Related to my other thread, I now need to do something with the files I’ve created. I’ve stuck the list of file names in a datset, and populated a table (instead of a dropdown list, but the principle remains the same). As the operator arrows down through the table, the files should appear in a window. The files are text files, but have odd extensions, so I couldn’t get them to work with doc viewer, but your “Text Area” input box works great for what I want. Here’s what I’m doing:
I highlight a row in the table. Based on a propertyChange event, I go grab the file the row is pointing to, and rip through the file line by line like this:
if event.propertyName == 'selectedRow':
tFile = event.source.SelectedValue
a_dir = 'C:\\Import\\Files'
tFile = a_dir + "\\" + tFile
event.source.parent.getComponent('Text Area').text = ''
t_readFile = open(tFile, 'r')
for line in t_readFile.readlines():
event.source.parent.getComponent('Text Area').text = event.source.parent.getComponent('Text Area').text + line
Is there a better way of writing to the text area than (quasi code) “TextArea.txt = TextArea.txt + line” ? I tried a few variations of readlines(), but I don’t quite understand what a text area actually is I guess.
As I rip through each line, I’d like to affect certain characters based on operator input. For instance, if they are looking for the word “START”, I would like to use HTML coding to bolden and highlight each occurance. Does your text area box support this?
Is there a better way besides a text area box to do what I’m trying to do? Perhaps a java swing component? I’d like to have ultimate control over how the text is displayed if possible.
- Yes, what you’re doing is hugely inefficient. Ignoring the need to alter the text line by line (for now), the script should look like this:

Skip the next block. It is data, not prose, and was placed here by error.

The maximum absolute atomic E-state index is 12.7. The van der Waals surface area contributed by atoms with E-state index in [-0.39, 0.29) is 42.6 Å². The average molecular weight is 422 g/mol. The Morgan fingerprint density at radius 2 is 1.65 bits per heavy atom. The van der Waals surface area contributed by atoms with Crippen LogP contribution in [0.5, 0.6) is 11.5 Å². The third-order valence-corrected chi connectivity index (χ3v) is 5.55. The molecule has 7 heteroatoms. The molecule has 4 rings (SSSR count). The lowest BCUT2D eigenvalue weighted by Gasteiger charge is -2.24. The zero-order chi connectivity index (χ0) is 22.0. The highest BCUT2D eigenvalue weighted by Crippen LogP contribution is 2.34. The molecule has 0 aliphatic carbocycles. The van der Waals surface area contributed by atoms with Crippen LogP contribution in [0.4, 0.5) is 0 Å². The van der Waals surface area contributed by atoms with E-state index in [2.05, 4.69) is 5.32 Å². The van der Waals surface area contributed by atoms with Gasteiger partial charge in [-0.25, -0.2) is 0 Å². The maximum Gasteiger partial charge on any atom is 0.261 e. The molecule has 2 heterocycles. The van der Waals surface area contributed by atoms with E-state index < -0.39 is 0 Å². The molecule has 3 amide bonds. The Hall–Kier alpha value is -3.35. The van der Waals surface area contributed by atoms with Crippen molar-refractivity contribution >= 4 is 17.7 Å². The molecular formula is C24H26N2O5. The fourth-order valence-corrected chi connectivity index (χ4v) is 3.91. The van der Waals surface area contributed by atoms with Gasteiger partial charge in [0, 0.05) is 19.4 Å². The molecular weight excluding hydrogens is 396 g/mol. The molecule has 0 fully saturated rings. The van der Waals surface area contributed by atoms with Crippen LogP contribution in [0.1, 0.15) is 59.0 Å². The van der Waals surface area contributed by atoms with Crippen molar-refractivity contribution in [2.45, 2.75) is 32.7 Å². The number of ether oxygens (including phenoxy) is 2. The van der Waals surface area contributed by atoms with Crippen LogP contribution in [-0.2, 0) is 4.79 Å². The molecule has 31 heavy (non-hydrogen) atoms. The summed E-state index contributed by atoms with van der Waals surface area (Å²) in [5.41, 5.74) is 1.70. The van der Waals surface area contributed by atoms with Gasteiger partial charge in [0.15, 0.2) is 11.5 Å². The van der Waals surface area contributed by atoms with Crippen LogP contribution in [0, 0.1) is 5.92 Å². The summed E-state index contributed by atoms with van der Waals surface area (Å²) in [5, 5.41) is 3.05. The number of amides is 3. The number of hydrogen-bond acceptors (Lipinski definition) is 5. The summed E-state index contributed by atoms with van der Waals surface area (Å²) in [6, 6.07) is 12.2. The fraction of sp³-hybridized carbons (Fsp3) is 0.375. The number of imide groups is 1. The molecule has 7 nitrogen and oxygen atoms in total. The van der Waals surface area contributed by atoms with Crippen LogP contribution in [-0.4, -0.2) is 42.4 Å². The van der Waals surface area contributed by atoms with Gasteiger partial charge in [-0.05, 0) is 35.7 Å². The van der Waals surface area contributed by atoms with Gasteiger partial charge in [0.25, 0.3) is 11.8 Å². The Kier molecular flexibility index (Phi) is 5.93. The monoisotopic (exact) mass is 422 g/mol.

[code]if event.propertyName == ‘selectedRow’:
tFile = event.source.SelectedValue
a_dir = ‘C:\Import\Files’
tFile = a_dir + “\” + tFile
event.source.parent.getComponent(‘Text Area’).text = fpmi.file.readFileAsString(tFile)
Your code is doing a huge amount of temporary string allocation with all of that progressive appending - very poor for performance.
As for altering the string, don’t do it line by line, do the entire string at once using regular expressions. Python strings have a replace function, and look at the re library.
You can use HTML in the document viewer. Just be sure to set the text, and then set the content type to “text/html”.
Awesome! Much better performance. I can flip through the files as fast as I can arrow down through them.
As for your last point, can I use HTML in the text area box? You mention the doc viewer, but I’m not using that.
No, the text area is only for plain text (like notepad)
Ok, I’m using the doc viewer now, but don’t see a property to turn off word wrap like the text area box has. I see that it has a horizontal scroll bar, but some lines will still word wrap. Can I change this?